Find it free here

Discover more of Hardy’s Blackmore (or “Blackmoor”) here:

4. Read a non-fiction book

I love a self-help book, me. I’m also one of those people who gets so inspired by a good book that I have to read it into the night (and sometimes all night!) to satisfy my huge literary appetite. You Can Heal Your Life by Louise Hay is a wonderful way to tap into the positive about yourself, if you allow yourself the time to read and do the exercises. Highly recommended.

I’m a massive fan of Hay, hence my previous blog

Please add your recommendations for inspiring reads in the comments section below. I’m always after new fodder!

5. Cook your favourite meal, with the best quality ingredients you can afford.

When I lived in Worthing, I used to head down to the fishermen who sold their catch right off the shore. You couldn’t beat it for spanking freshness and quality and I’ve never found better. After experiencing their wonderful bass, bream and mackerel I could never go back to the supermarket fish counter. I still find it incredible that they head out in all weathers in these little dinghies. Fishermen really do the most perilous job and if I wore hats, they would be doffed in respect. Mmmmmm… fish…..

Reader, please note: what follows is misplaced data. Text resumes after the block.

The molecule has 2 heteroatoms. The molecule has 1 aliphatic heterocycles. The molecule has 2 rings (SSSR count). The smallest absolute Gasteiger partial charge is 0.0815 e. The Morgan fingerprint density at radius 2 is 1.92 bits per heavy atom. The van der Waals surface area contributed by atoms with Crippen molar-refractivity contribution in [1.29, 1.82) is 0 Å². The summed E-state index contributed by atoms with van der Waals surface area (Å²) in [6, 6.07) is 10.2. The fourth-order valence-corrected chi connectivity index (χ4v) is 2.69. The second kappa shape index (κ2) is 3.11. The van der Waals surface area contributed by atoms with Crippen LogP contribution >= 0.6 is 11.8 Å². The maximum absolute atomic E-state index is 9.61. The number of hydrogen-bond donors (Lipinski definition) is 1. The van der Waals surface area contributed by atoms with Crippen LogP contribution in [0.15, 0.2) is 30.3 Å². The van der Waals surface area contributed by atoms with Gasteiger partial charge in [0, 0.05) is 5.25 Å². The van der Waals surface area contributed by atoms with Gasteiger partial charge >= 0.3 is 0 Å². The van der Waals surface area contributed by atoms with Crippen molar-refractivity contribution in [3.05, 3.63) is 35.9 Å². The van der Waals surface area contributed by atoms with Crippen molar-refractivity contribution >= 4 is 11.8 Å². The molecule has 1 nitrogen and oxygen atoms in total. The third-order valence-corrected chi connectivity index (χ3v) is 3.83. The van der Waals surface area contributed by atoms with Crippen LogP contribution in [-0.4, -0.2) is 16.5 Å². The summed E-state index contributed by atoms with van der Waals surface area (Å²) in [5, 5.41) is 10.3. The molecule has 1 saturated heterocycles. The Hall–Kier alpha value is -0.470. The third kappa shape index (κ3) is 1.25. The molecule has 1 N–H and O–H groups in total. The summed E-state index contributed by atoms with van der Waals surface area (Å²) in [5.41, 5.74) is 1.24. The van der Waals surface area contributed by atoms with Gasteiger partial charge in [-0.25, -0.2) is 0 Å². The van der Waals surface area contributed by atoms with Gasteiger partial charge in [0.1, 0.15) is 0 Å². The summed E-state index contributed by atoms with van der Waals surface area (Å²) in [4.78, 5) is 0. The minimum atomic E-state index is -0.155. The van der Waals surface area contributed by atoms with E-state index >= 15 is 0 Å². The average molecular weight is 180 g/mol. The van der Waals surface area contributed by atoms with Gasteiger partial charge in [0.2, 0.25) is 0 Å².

6. Be silly!!! Dance and sing around the house! Who cares when no-one can see?! You don’t need good moves, or a good voice, just let it all go! Sing it, Leo:

If you like what you have read, please share this blog and subscribe with your email! Many thanks, ChamomileTea xxx

Friday, 2 May 2014

In Search of the Spiritual

Seeking Spiritual Opportunities